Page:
This volume analyses New Delhi's reaction to China's Belt and Road Initiative (BRI) and the rise of politics of connectivity and infrastructure building which has heightened Sino-Indian rivalry in South Asia and the Indian Ocean Region (IOR). It can be evidenced that the BRI has transformed the Sino-Indian dynamics from a 'managed rivalry' to an intense geo-political competition. It is contended that competition is inevitable when two powers rise in the same neighbourhood.
The Indian government has opposed the BRI since its inception noting that the 'BRI violates India's sovereignty and territorial integrity' because one of the flagship BRI projects - the China-Pakistan Economic Corridor (CPEC) - runs through (Pakistan-controlled) Kashmir which India claims to be its own territory. It has consistently maintained that China's 'connectivity initiatives must be based on universally recognized international norms, good governance, rule of law, openness, transparency and equality, and must be pursued in a manner that respects sovereignty and territorial integrity' of other states.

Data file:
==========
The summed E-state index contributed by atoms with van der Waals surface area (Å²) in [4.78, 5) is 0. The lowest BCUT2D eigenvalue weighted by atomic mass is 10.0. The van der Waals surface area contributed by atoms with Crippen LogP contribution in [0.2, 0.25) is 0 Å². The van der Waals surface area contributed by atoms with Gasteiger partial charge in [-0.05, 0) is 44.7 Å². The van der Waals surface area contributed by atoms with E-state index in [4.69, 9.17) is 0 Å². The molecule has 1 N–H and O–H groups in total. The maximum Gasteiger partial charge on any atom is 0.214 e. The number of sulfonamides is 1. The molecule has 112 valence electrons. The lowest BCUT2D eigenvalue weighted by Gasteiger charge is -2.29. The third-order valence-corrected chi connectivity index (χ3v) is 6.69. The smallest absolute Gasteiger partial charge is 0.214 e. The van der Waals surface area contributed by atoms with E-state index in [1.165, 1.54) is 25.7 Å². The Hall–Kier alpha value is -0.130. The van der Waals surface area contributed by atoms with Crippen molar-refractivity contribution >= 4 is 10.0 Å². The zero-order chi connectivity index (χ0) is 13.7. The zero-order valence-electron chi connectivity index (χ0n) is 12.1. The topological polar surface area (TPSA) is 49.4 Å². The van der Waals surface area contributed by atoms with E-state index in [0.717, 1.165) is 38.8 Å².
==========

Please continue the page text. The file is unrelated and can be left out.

Beyond those stated reservations, New Delhi is concerned about the BRI infrastructure and connectivity projects in the smaller South Asian countries and the Indian Ocean littoral states. India has traditionally viewed South Asia and the IOR as its backyard over which it has historically maintained a position of influence. It is apprehensive that the BRI projects will enhance Beijing's stature and undermine India's influence in the region.
In eleven chapters including Introduction and Conclusion, this book explores the dimensions of the rivalry and analyses the causes, dynamics and implications of an accelerated Sino-Indian competition.
Dr Chakma is Senior Lecturer in the School of Politics and International Studies and Director of the South Asia Project, at the University of Hull.
Dr Dai is Former Senior Lecturer in the School of Politics and International Studies at the University of Hull.
Informations sur le produit
The Belt and Road Initiative and the Politics of Connectivity